The bacteriophage phi 29 head-tail connector shows 13-fold symmetry in both hexagonally packed arrays and as single particles

Vladimir Tsuprun, D. Anderson, E. H. Egelman

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36 Scopus citations


The symmetry of the phi 29 head-tail connector is controversial: several studies of two-dimensional arrays of the connector have found a 12-fold symmetry, while a recent study of isolated particles has found a 13-fold symmetry. To investigate whether a polymorphism of the structure might explain these different results, electron microscopy and image analysis were used to study both isolated connectors and particles in hexagonally packed arrays. The hexagonally packed arrays have a P1 symmetry, and the connectors displayed 13 subunits both in the arrays and as isolated single particles. While we do not observe a polymorphism between connectors in two-dimensional arrays and as isolated particles, data show that the connectors can exist with either 12 or 13 subunits. A three-dimensional reconstruction of our 13-fold connector was generated by combining an averaged side-view projection with the known symmetry. The structure of rosettes of the connectors formed in the presence of phi 29 prohead RNA (pRNA) was also examined. These rosettes contain five connectors arranged about a single connector in the center, and this arrangement may reflect an essential role of the pRNA in mediating a symmetry mismatch between either a 12- or 13-fold symmetric connector and a putative fivefold symmetric prohead portal vertex into which the connector fits.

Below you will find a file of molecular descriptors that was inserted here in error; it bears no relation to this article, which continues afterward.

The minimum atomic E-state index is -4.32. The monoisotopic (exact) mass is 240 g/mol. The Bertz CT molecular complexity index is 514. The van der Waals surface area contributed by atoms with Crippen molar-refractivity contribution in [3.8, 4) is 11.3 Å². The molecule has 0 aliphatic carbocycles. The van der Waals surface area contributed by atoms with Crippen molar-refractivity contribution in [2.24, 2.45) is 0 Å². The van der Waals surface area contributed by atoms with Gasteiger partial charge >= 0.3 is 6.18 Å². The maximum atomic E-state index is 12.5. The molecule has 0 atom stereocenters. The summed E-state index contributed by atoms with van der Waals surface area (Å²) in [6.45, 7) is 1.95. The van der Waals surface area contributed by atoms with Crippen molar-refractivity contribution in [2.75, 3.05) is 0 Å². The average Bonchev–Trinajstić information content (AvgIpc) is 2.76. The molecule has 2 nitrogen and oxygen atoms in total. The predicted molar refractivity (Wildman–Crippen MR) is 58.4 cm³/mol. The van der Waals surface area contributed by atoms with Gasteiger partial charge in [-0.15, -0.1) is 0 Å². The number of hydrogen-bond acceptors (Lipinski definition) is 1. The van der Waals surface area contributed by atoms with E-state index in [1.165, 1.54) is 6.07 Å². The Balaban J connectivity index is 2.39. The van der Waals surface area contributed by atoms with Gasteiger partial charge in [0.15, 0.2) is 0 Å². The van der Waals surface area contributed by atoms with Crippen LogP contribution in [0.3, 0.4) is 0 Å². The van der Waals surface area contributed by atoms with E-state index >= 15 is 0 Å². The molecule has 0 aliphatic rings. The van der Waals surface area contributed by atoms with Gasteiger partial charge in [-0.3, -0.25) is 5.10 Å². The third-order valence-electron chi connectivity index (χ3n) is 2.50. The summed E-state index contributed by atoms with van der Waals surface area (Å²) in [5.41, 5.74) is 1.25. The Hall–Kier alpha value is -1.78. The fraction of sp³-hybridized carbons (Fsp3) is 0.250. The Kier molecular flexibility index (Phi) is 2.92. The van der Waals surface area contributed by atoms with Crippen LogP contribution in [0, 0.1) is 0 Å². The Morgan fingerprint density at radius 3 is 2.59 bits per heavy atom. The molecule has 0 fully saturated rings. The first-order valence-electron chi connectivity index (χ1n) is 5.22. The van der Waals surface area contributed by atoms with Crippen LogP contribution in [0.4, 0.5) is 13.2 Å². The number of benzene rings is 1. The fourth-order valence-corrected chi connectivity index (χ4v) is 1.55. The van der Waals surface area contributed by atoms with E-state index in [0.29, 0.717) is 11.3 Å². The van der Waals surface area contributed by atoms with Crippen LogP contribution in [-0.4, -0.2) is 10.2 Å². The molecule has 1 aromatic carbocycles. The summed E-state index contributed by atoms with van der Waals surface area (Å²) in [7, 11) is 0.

Original languageEnglish (US)
Pages (from-to)2139-2150
Number of pages12
JournalBiophysical journal
Issue number6
StatePublished - 1994

Bibliographical note

Funding Information:
This work was supported by National Institutes of Health Grants GM35269 (E. H. Egelman) and GM39931 and DE03606 (D. Anderson). We would like to thank Drs. Pawel Penczek and Joachim Frank for assis- tance with the SPIDER software system and for helpful discussions and Sarah Turnquist for purifying the connectors and pRNA. We also thank Drs. Jose-Maria Carazo and Jose Carrascosa for freely sharing their data and protein preparations, as well as for helpful discussions.


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